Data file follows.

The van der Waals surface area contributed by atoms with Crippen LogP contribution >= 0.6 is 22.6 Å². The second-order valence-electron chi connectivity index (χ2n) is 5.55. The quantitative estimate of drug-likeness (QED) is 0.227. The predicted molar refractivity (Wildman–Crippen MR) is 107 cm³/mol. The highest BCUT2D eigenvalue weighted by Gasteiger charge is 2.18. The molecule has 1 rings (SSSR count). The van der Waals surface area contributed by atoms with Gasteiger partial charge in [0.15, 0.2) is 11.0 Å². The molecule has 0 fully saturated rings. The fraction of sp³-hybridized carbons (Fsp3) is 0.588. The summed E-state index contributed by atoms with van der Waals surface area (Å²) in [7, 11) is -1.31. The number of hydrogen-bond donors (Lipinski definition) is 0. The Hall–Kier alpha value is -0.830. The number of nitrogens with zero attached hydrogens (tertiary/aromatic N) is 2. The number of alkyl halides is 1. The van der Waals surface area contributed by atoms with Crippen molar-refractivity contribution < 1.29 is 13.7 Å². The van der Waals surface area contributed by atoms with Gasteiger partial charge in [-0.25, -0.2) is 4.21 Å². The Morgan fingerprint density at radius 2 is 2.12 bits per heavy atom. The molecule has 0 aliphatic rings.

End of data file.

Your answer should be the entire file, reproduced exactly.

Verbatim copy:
The van der Waals surface area contributed by atoms with Crippen LogP contribution >= 0.6 is 22.6 Å². The second-order valence-electron chi connectivity index (χ2n) is 5.55. The quantitative estimate of drug-likeness (QED) is 0.227. The predicted molar refractivity (Wildman–Crippen MR) is 107 cm³/mol. The highest BCUT2D eigenvalue weighted by Gasteiger charge is 2.18. The molecule has 1 rings (SSSR count). The van der Waals surface area contributed by atoms with Gasteiger partial charge in [0.15, 0.2) is 11.0 Å². The molecule has 0 fully saturated rings. The fraction of sp³-hybridized carbons (Fsp3) is 0.588. The summed E-state index contributed by atoms with van der Waals surface area (Å²) in [7, 11) is -1.31. The number of hydrogen-bond donors (Lipinski definition) is 0. The Hall–Kier alpha value is -0.830. The number of nitrogens with zero attached hydrogens (tertiary/aromatic N) is 2. The number of alkyl halides is 1. The van der Waals surface area contributed by atoms with Crippen molar-refractivity contribution < 1.29 is 13.7 Å². The van der Waals surface area contributed by atoms with Gasteiger partial charge in [-0.25, -0.2) is 4.21 Å². The Morgan fingerprint density at radius 2 is 2.12 bits per heavy atom. The molecule has 0 aliphatic rings.